“When I was in the 11th grade, I realised that I had no future in Belarus,” says Anastasia Dykova.
Originally from Minsk, Dykova is speaking outside the Ukrainian House - lit up in the red and white of the unofficial Belarusian flag - in central Kyiv.
“I had no freedom of expression, my vote wouldn’t count for anything at elections, and so I couldn’t live there,” she continues. “There have been no changes in the country for 26 years. And this is why we chose the 26th of August for our action - in defence of human rights, and to help stop the violence in Belarus.”
Participants of the #BelarusWatch international initiative organised the light projection in solidarity with protesters in Belarus - similar events took place in a number of Ukrainian cities, as well as 15 countries around the world. Anastasia Dykova helped organise the international event in Kyiv - 30 years old, she’s lived in Ukraine for 13 years - and her speech is followed by rights defenders, activists and Ukrainians MPs. Speaking to a small crowd on 26 August, they propose how the Ukrainian authorities should react to events in Belarus.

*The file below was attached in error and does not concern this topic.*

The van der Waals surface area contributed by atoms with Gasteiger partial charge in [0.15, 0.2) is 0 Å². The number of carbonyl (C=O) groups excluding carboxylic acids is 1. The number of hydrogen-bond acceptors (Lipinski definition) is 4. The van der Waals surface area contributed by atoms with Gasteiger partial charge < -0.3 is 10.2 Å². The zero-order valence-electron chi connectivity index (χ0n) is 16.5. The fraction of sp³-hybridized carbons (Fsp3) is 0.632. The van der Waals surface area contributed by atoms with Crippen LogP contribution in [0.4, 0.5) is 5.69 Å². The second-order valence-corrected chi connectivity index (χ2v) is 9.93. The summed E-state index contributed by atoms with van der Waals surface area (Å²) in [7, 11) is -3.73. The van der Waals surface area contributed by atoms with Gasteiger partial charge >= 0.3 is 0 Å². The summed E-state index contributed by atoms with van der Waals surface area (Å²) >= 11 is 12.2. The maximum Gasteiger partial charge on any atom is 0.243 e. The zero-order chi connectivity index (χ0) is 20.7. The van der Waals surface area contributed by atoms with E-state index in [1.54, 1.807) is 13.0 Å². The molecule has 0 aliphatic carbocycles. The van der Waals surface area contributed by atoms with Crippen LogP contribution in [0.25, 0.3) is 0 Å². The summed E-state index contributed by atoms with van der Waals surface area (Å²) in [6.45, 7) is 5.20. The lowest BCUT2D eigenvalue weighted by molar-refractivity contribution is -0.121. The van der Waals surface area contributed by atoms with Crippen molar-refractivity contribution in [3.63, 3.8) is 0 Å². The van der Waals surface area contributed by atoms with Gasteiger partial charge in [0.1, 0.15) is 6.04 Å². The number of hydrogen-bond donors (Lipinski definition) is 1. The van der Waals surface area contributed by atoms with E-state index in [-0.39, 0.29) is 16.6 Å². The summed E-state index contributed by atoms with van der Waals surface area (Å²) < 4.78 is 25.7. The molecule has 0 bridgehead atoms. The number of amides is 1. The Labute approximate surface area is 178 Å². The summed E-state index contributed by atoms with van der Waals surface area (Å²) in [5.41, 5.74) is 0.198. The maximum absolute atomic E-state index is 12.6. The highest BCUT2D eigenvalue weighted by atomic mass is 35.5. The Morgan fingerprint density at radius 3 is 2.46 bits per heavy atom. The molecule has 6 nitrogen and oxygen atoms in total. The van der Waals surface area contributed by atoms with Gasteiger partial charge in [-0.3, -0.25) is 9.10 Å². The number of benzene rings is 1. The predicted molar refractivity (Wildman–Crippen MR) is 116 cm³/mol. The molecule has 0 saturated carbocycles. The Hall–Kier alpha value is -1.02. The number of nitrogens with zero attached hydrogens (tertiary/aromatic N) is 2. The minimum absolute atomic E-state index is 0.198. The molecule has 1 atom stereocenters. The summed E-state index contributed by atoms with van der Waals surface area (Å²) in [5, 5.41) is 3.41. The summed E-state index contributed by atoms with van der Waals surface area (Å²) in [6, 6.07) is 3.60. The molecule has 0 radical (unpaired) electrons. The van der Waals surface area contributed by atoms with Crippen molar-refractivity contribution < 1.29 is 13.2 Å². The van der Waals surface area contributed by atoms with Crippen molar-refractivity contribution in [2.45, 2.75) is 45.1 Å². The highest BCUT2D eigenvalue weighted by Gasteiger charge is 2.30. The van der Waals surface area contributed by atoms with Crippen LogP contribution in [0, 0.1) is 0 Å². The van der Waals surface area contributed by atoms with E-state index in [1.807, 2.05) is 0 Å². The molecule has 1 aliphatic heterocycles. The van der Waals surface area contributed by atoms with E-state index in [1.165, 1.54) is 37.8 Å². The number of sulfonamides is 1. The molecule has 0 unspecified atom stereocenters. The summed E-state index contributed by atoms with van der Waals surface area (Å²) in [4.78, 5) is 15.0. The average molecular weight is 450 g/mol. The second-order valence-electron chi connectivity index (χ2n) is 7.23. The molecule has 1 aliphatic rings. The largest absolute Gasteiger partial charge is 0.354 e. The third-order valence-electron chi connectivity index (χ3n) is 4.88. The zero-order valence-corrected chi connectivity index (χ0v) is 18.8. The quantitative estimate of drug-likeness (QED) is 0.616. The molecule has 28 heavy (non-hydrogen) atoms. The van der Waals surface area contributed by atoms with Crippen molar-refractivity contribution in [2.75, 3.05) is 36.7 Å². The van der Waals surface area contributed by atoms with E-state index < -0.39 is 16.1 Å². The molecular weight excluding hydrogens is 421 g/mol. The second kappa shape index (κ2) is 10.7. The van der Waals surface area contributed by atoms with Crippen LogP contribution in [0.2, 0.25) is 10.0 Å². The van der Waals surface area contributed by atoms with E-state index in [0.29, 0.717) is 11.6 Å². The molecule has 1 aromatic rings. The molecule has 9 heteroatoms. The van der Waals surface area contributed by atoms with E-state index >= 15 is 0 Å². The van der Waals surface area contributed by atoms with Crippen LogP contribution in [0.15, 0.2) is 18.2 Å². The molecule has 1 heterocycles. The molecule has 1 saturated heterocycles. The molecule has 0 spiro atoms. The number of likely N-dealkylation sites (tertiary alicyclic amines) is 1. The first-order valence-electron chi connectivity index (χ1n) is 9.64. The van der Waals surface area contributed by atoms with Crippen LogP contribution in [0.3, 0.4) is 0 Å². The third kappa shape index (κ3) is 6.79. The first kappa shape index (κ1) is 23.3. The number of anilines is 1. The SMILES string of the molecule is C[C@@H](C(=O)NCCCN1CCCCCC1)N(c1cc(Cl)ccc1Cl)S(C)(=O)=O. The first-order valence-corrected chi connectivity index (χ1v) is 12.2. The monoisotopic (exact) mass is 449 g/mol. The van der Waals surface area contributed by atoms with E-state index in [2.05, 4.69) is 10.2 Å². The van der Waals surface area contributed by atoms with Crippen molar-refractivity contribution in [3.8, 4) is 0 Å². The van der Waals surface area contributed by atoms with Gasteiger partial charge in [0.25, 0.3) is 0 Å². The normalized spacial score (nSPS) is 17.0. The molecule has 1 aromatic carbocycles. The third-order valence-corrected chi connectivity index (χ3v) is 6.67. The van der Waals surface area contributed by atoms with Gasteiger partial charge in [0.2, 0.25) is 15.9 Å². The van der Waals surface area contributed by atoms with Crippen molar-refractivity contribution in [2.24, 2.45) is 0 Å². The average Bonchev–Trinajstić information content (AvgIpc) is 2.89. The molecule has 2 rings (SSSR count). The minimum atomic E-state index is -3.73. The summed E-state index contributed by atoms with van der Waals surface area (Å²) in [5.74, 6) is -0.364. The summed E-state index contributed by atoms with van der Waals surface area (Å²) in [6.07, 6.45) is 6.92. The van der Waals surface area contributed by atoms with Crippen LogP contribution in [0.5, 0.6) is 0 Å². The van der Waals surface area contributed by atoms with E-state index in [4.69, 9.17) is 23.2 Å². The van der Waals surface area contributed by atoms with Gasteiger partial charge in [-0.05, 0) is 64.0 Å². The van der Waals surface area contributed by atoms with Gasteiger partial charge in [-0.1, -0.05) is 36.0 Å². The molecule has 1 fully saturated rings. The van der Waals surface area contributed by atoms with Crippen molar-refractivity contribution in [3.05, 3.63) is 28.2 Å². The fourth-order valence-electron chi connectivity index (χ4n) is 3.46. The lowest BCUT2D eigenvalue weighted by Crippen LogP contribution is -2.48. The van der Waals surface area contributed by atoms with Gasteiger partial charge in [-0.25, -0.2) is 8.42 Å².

As protests broke out in Belarus over falsified election results and police violence last month, Ukrainian civic activists have reacted quickly - hosting people leaving the country in fear of persecution, organising solidarity actions and helping to document instances of state violence. The Ukrainian authorities, meanwhile, initially played a waiting game - before choosing not to recognise the results.
Belarusian rights defender and activist Andrej Stryzhak entered Ukraine at the start of July. At home, Andrej had helped found BYCOVID-19, an initiative to collect funds and resources for doctors fighting the coronavirus epidemic. He believes that it was not safe for him to stay in the country.
“One of the reasons behind the protests is Lukashenka’s attitude to coronavirus,” Stryzhak tells me. “Every person values their own life. And when you’re told that coronavirus is a load of rubbish, that if you fall ill, then you cure yourself by driving tractors and feeding goats, people started thinking that something is definitely wrong. What was he going to do next, ‘cancel’ coronavirus when there was another outbreak?